Batteries Not Included

We live in the age of technology. A world of entertainment and convenience at our fingertips, on demand movies and entertainment, 24 hour shopping online, pills to help us sleep when we need it, fresh produce of any kind regardless of the season, cars and jets to take us where we want to go in mere hours. You get the picture, we’re pretty used to getting what we want when we want it, on our schedules.

However, some things in life do not come with a power switch or auto-programming options, and a dog is one of them.

Lots of people want their dogs to “behave” or to be “fixed” by training, but are not willing to put in the work to teach said dog exactly what that means. Dogs don’t inherently know what we humans expect of them, they’ve got their own doggie-rules of conduct built in that include things like barking at squirrels, and sniffing butts. If we want dogs to learn human rules, we’ve got to take the time to teach and reinforce them, period.

Learning takes investment - time and repetition. There are no quick fixes when dealing with living beings. There are no short cuts or secrets either. I was going to say that dogs don’t come with remote controls, but in our age of technology you actually can get a remote control trainer for a dog, but thing is (and what most people who go that route don’t realize) that even that remote trainer, which does unpleasant things to your best friend, is not a miracle worker! It’s just another tool that must be used properly to be effective. Just because it has batteries doesn’t mean it’s a quick fix, or the best way to go.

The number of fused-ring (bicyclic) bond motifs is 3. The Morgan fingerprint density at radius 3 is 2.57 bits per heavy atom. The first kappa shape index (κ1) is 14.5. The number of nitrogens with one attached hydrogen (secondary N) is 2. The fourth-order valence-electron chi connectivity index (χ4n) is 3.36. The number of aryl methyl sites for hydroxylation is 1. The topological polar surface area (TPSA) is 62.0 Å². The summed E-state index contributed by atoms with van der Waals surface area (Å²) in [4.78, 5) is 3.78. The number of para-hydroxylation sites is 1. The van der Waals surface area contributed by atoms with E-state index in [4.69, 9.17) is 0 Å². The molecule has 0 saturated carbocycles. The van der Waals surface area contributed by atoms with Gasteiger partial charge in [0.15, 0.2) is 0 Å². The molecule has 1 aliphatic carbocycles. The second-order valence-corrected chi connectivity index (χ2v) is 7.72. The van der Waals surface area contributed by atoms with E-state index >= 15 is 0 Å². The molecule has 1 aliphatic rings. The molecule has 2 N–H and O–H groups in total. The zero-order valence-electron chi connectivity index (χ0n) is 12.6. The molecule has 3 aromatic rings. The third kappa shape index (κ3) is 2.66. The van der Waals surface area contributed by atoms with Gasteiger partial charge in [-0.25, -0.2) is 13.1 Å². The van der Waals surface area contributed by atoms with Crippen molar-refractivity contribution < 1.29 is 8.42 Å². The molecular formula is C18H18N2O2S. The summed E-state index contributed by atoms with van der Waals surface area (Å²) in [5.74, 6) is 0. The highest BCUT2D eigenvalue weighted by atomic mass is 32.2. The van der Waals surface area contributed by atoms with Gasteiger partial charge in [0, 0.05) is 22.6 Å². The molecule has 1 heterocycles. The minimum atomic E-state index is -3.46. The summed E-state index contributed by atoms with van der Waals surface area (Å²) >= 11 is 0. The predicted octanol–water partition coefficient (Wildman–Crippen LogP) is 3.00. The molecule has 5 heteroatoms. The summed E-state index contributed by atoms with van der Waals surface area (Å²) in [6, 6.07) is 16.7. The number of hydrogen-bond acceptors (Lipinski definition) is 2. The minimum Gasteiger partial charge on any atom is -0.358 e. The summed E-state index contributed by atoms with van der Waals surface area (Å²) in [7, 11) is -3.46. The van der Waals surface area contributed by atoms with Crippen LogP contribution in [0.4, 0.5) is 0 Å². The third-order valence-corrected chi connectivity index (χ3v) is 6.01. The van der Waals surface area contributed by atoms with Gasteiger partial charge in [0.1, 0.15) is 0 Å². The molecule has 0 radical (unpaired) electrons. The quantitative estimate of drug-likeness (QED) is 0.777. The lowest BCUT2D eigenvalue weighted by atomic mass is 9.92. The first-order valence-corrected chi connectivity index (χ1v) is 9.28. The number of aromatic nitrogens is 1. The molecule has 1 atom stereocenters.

I think a lot of people choose to use shock collars on dogs because they think it’s going to be an easy way to train.

Recently a trainer friend of mine had a client ask if a shock collar could “fix” a dog that brings mud and sticks through the door. Huh? Over the years I’ve learned that “fix” to many dog owners just means the absence of behavior. People who think in these terms don’t really want their dog to “do” anything. They’d prefer to be able to turn their dog on and off like they do most of their other toys. Trained by the age of technology and convenience, people seem to have lost the desire/ability to follow through and do what it takes to get things done right.

Animals have needs and requirements that must be met; you can’t just stop behavior, shut a dog down. Stopping an unwanted is just one piece of the training puzzle; you’ve got to replace it with an exceptable alternative that simultaneously meets the dog’s needs. Otherwise you’ll get a behavioral pressure cooker that will eventually burst.  

The truth is that dogs are living beings, on 24/7 and if you’re not willing or able to take on that kind of commitment perhaps you should get a Pleo instead, you can put him in the closet when you can’t be bothered and yet he’ll interact with you when you feel like being entertained. None of the responsibility and all of the fun, just like your gaming system.

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